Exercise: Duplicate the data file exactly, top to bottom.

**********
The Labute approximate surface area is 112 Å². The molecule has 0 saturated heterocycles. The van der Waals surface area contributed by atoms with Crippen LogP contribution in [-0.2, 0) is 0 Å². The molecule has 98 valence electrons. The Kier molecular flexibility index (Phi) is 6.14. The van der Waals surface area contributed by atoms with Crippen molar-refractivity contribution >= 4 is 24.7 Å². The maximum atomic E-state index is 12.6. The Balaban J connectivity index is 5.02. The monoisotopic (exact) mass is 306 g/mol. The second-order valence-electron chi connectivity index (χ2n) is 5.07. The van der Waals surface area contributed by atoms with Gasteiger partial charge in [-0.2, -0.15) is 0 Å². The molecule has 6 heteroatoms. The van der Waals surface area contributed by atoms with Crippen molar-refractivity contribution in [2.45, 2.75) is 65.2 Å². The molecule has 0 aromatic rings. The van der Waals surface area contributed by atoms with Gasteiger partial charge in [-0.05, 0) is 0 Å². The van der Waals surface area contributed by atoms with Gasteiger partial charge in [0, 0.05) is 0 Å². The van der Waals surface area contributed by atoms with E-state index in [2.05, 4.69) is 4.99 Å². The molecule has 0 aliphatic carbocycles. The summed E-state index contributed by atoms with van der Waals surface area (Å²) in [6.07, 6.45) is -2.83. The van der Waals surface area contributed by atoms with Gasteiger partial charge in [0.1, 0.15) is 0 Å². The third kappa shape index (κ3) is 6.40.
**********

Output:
The Labute approximate surface area is 112 Å². The molecule has 0 saturated heterocycles. The van der Waals surface area contributed by atoms with Crippen LogP contribution in [-0.2, 0) is 0 Å². The molecule has 98 valence electrons. The Kier molecular flexibility index (Phi) is 6.14. The van der Waals surface area contributed by atoms with Crippen molar-refractivity contribution >= 4 is 24.7 Å². The maximum atomic E-state index is 12.6. The Balaban J connectivity index is 5.02. The monoisotopic (exact) mass is 306 g/mol. The second-order valence-electron chi connectivity index (χ2n) is 5.07. The van der Waals surface area contributed by atoms with Gasteiger partial charge in [-0.2, -0.15) is 0 Å². The molecule has 6 heteroatoms. The van der Waals surface area contributed by atoms with Crippen molar-refractivity contribution in [2.45, 2.75) is 65.2 Å². The molecule has 0 aromatic rings. The van der Waals surface area contributed by atoms with Gasteiger partial charge in [-0.05, 0) is 0 Å². The van der Waals surface area contributed by atoms with Gasteiger partial charge in [0, 0.05) is 0 Å². The van der Waals surface area contributed by atoms with E-state index in [2.05, 4.69) is 4.99 Å². The molecule has 0 aliphatic carbocycles. The summed E-state index contributed by atoms with van der Waals surface area (Å²) in [6.07, 6.45) is -2.83. The van der Waals surface area contributed by atoms with Gasteiger partial charge in [0.1, 0.15) is 0 Å². The third kappa shape index (κ3) is 6.40.